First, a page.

OrthoVirginia Blog

A doctor's view of concussions in football

Original Article
I appreciated the article on concussions in the Sept. 16 Sports section. The increased awareness of these injuries has certainly benefitted the well-being of our athletes. As an athlete I have sustained concussions, as a parent I have painfully observed one, and as an orthopaedist I frequently treat them.

The diagnosis and treatment of concussions has improved dramatically from the days of “getting your bell rung” and being sent back into the game, to today’s emphasis on prevention and treatment. We are fortunate to have a concussion expert in our community, Dr. Omar Elkhamra, leading these efforts.

It may seem like there has been an increase in the incidence of concussions, and due to the increased mass and speed of today’s athletes, there probably has been. However, much of the increased incidence is due to our heightened awareness of concussions, as well as less stringent requirements for diagnosis. For instance, the “bell-ringer” of yesteryear, would be classified as a concussion today.

Paradoxically, our increased understanding of this condition reduces participation in sports, specifically football, and threatens its future. Whereas we were previously woefully unaware of the consequences of these injuries, now we are acutely aware of them. What we fail to appreciate about concussions is that although the number of them is vast, the devastating sequelae are rare, but highly publicized. If we reduce the incidence of these injuries via rules and techniques and combine that with infinitely better diagnosis and treatment, it would follow that any long-term effects should be reduced relative to those of previous decades of athletes.

The benefits that generations of football players, including myself, have enjoyed, including teamwork, sportsmanship, dedication, and discipline are threatened by failing to recognize that our increased understanding of concussions should give us greater confidence in participation, not less.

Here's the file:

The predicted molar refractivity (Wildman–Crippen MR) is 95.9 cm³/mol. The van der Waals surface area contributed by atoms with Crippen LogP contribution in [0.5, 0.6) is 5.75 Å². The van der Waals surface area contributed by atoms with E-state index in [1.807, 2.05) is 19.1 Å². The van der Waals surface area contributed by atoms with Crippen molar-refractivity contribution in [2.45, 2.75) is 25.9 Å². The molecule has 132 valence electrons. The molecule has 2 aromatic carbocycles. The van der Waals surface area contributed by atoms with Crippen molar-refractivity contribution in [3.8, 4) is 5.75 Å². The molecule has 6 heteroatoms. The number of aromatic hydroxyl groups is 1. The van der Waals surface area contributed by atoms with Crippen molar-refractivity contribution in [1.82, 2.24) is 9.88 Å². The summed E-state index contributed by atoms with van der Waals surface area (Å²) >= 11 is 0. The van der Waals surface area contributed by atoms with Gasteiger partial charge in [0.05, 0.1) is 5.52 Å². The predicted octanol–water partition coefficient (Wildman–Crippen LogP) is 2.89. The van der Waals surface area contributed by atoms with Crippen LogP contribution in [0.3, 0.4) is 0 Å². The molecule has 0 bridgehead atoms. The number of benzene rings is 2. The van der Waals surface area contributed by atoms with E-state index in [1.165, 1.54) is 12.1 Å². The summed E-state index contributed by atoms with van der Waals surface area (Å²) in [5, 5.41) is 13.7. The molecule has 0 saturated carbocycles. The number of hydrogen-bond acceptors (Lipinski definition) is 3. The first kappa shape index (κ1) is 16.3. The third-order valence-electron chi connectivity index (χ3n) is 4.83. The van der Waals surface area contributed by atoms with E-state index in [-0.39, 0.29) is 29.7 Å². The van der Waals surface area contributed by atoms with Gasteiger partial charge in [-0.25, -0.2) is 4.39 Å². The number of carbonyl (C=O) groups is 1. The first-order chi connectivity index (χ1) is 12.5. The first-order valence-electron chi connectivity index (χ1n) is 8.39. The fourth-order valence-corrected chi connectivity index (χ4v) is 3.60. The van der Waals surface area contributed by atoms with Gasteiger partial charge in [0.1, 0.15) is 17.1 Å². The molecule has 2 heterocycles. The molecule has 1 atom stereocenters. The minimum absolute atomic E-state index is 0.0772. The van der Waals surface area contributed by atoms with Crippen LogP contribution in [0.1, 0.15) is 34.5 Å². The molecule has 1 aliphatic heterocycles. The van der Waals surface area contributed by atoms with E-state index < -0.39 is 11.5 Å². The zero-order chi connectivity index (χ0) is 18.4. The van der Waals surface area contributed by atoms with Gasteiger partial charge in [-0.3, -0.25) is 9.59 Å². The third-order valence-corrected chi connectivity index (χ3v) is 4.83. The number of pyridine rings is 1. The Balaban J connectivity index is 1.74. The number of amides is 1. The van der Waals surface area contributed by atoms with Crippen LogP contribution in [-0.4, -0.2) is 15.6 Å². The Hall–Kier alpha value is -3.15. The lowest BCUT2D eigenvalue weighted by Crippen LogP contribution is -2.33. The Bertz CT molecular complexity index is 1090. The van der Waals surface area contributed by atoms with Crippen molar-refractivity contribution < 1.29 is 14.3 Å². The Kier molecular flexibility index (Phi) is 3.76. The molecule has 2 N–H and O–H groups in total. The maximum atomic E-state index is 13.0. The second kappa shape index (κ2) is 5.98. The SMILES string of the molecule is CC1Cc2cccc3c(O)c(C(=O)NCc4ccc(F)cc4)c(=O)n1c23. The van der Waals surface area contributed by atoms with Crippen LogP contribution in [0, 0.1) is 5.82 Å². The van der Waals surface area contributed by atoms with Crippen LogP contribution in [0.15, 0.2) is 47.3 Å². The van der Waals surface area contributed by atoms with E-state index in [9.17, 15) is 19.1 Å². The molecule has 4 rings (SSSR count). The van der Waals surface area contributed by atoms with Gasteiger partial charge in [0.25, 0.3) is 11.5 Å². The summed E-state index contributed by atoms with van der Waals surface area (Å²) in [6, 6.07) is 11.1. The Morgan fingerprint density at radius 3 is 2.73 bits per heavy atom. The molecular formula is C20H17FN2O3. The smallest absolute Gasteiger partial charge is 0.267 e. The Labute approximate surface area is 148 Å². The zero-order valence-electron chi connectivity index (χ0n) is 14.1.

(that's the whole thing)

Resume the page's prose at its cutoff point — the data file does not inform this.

For many boys, football has not only enriched their childhoods, but has altered the entire trajectory of their lives. Middle-class children may still succeed without football, albeit with less rich childhood experiences. However, for many children, their opportunities without football would be drastically different.

I in no way intend to minimize the seriousness of concussions but believe that overall, the net effect of football over 100 years, weighing the benefits of participation versus the sequelae of concussions has been overwhelmingly positive. With our increased awareness, prevention, detection, and treatment, the net benefits should only improve.

DR. MICHAEL DIMINICK

Lynchburg

Comments
Lola Franklin
After sporting game we must to relax, to relax and watching interesting football too on http://livesports.one/
2/23/2017 2:38:15 AM

Lola Franklin
After sporting game we must to relax, to relax and watching interesting football too on http://livesports.one/
2/23/2017 2:36:57 AM

Gethomeworkonline.com
While we were beforehand woefully unconscious of the outcomes of these wounds, now we are intensely mindful of them. As a competitor I have managed blackouts, as a parent I have agonizingly watched one, and as an orthopedist I much of the time delicacy them.
2/10/2017 2:13:11 AM

Your_Best Writers
Hey! Dr. Omar Elkhamra I appreciated your efforts or sports awareness provides. Actually, I am a football coach our hong kong place you give me and our athlete's health knowledge and injured recoveries thanks to giving time.
2/6/2017 1:10:37 AM

Austin G Johns
As the new Return to Sport Post-Rehabilitative Program Director for OrthoVirginia, I wholeheartedly agree that sports, athletics, teamwork, and competition are invaluable to a child's life. Although these social constructs can be taught and learned through other avenues, few other methods produce a life long respect for personal health, exercise and nutrition.

Like so many other activities, there are risks in sport. I myself have had my share of concussions and I never played football. Physical injury is always a risk when we ask our bodies to push our physical limits. However, to further agree with Dr. Diminick, heightened awareness, better medical procedure, and better coordination between medical and sport professionals is giving us the ability to help athletes and active people achieve more while still improving performance.

for more information about Return to Sport or how to maintain a healthy, active lifestyle, feel free to e-mail me at ajohns@c-o-r.com
11/4/2016 10:10:12 AM

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